The grammar Nazis you love to hate.
The grammar Nazis you love to hate.

Do you write or say "it goes without saying," "needless to say," and "not to mention," and then say or mention something immediately afterward? Yes? Then we need to talk about the concept of words and their meanings.

People use this unholy triumvirate of phrases—which make my eyes simultaneously roll and glaze over—with maddening frequency. It's as if they get a frisson from dropping them into their writing or conversation, as if they're flipping the bird to Strunk and White. Now, if these tropes revealed some flash of cleverness, all would be forgiven. But from my standpoint, they don't deliver the rhetorical flourish people seem to think they do.

Instead of writing "not to mention," you could simply use "plus." That way, you save space and, as a bonus, you don't look like you have a comprehension problem with words.

But the more egregious linguistic felons are those folks—many of them professional writers who earn much more money than I do—who sprinkle "it goes without saying"s and "needless to say"s in their prose, and then say something—directly after they indicated they wouldn't. WHY DO THIS? Simply say what you want to impart to your readers without the nonsensical preamble. Otherwise, you're doing extra work that diminishes your writing.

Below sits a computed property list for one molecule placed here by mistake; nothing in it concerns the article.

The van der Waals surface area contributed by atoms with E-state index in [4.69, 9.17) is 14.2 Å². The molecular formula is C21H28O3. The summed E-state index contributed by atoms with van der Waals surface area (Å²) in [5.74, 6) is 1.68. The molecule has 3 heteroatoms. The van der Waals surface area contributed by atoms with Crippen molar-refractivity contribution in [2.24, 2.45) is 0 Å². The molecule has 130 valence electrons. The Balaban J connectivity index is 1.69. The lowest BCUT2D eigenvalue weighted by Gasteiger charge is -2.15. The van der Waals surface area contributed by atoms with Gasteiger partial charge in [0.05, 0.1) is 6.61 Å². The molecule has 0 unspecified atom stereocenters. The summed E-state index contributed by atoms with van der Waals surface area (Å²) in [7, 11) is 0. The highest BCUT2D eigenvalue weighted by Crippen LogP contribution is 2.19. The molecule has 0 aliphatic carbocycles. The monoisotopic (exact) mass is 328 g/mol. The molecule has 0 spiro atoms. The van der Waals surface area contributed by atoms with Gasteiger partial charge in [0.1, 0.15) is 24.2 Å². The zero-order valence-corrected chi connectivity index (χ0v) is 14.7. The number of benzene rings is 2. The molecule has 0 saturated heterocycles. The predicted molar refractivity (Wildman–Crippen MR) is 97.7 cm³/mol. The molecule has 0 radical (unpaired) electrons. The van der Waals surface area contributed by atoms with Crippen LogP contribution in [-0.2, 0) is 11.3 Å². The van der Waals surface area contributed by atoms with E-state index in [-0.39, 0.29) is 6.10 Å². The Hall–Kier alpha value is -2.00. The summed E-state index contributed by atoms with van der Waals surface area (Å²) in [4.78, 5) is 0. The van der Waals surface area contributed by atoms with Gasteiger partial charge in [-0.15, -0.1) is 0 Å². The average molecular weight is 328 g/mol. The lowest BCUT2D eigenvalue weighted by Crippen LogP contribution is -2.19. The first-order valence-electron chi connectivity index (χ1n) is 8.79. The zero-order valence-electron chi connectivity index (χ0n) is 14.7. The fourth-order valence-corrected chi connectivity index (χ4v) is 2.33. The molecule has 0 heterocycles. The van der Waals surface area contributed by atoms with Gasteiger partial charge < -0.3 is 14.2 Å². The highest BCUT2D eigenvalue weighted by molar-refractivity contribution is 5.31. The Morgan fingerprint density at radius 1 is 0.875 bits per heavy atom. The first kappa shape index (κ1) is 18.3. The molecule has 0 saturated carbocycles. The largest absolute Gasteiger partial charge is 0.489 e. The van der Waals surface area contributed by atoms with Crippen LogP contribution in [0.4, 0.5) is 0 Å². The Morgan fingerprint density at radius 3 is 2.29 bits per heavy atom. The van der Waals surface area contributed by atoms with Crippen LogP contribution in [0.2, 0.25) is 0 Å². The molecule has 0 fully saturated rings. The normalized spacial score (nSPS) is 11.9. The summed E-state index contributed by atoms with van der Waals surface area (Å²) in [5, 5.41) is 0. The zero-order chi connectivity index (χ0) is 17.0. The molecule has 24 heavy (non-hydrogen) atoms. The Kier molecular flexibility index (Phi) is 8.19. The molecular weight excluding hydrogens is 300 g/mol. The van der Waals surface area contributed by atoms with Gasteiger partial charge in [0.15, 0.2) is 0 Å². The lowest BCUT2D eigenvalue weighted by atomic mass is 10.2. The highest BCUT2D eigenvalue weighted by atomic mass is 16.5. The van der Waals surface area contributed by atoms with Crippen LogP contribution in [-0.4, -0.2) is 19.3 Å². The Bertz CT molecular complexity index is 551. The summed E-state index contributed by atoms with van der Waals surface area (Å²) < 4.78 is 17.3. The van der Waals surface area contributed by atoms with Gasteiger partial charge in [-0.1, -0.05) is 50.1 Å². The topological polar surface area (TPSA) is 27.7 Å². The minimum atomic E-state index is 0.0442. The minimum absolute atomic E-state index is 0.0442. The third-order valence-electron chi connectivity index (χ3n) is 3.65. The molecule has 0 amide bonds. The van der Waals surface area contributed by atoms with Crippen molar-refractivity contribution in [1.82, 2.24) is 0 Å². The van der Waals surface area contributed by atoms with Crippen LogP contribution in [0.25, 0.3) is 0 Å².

My eureka moment with this subject occurred during my freshman year at Michigan State University. My composition prof—whose name I've forgotten, shamefully—called me out in an essay after I wrote, "Needless to say..." and then fucking said something, like a goddamn rube. In the margins of my paper (this was 1981, chillun), she asked, "THEN WHY DID YOU SAY IT?" Bless her punctilious heart. I have not failed her since then. May I gently suggest you heed her sage advice, too?